Depending on your specific role you might want to know more or less details about the systems being used. The important thing is that it is clear to you how the system or systems support the different processes and not the other way round.

For a new manager the journey ahead is paved with all kinds of challenges but these can be turned into opportunities to learn, grow, develop and coach others. Integrating these key learning aspects in your 30-60-90 days plan will set you up for a strong start as a manager.

Have you created your own 30-60-90 plan? How did it go? What did you find difficult and what did you find easy to do? What have you learnt from this experience and how will you apply it in the future?



Dealing with Multiple Priorities

Dwight D. Eisenhower

“What is important is seldom urgent and what is urgent is seldom important.” — Dwight D. Eisenhower

Do you sometimes feel overwhelmed and even discouraged when despite your best effort you see that your to-do list just keeps getting longer and longer?
You just can’t win and you are not quite sure what to do. E-mails are pouring in and deadlines are approaching fast and just when you think you might after all be able to get a grip on the situation, unless a crisis occur, well, a crisis occur. At least what is presented to you as a crisis. The question though is whether everything in your list is equally urgent and equally important. Probably not!

Being able to distinguish what is urgent and what is important is the first and most crucial step to be able to deal with multiple and sometimes conflicting priorities.

You work with a team and you have a number of available hours in a day and days in a week. Tasks can be delegated or planned accordingly and things will get done at the right time and by the right person without you running around like a headless chicken.

Work smart, don’t work hard!

Trying to do everything at the same time, working extra hours, taking on all kinds of tasks indistinctly, indicates that you are working hard. It might also mean that at the end of the day you have probably done a lot and extinguished a lot of fires but you have experienced very little sense of accomplishment.

Dealing with each situation in the proper manner instead is a way to work smart. You will get more tasks completed, hit more deadlines, deliver better quality and feel way less stressed than you did.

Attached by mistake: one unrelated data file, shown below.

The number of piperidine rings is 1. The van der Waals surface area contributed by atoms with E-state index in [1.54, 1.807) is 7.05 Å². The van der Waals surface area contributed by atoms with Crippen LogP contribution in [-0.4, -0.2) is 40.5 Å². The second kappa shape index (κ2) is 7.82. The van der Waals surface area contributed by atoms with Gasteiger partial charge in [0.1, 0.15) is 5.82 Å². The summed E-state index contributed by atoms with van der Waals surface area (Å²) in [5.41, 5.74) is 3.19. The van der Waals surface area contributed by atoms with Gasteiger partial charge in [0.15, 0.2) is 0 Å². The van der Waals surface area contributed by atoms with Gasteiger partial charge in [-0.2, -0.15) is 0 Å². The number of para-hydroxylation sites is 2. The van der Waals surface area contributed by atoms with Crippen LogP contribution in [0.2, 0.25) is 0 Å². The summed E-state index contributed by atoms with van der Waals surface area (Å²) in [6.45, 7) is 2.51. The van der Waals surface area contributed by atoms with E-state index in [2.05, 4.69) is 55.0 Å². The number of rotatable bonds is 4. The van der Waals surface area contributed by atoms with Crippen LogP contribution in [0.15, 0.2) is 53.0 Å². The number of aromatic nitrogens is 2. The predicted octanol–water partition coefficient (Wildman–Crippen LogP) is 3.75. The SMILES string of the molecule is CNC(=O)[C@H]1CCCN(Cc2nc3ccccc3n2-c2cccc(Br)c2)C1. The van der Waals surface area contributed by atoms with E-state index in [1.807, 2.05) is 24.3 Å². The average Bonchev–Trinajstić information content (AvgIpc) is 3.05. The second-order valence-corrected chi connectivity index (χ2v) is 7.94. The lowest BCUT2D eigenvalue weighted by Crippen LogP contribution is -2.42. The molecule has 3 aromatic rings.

How do you do that? Like I mentioned, the key is in distinguishing between important items and urgent items.
Some of the things you need to deal with may be very urgent but not very important and consequently there may be items that are very important but not urgent.

Define Urgent, Define Important

In order to define whether something is urgent you just have to look at the deadline. If you have a deadline within the next 30 minutes you are probably looking at something urgent. Or, is it? Unless we are talking about a legal or a medical deadline for instance, you can always try to negotiate the actual deadline. The easiest way to do this is by asking the requester:”what is the latest you will need this by?” or “is it a possibility to postpone this by [x amount of time]?”

Often you will be able to negotiate a deadline and in that case you just bought yourself some time.

If that is not the case then your non-negotiable 30 minutes deadline definitely falls in the urgent items.

Now, how do you define if something is important or not?

The importance of an item you need to deal with it is not determined by the clock but by the purpose it serves and the value it has. In a typical office environment, important items are for instance those in line with strategic objectives and priorities. If a deliverable is necessary to enable the company strategy then that is an important item. If more items appear to be important and you can’t decide which is more important than the other then you can discuss this with your manager or with your team according to the situation. ideally you would be looking at the benefit this important item can bring or at the consequences of not completing this task.

The Eisenhower Decision Matrix

Once you have a clear idea of which urgent items you are dealing with and which important items and how urgent and important these are, you can then use a simple matrix to decide what to do.

The two axis matrix here below is known as an “Eisenhower Box” or “Eisenhower Decision Matrix”. Items are placed in according quadrants that will indicate how to handle tasks.

The Eisenhower Matrix

Important and urgent items are dealt with personally and immediately.
Important but not urgent items are dealt with personally.
Urgent but not important items are delegated.
Items that are neither urgent nor important can either wait or can be dropped.

Being able to delegate is a necessary part of a manager’s skill set. In future posts I will tell how to delegate the right tasks to the right people.

In the meantime, as simple and as intuitive as this matrix is, you now have a tool to help you prioritize and deal with multiple conflicting priorities effectively.

Suggested reading:

The 7 Habits of Highly Effective People (Paperback)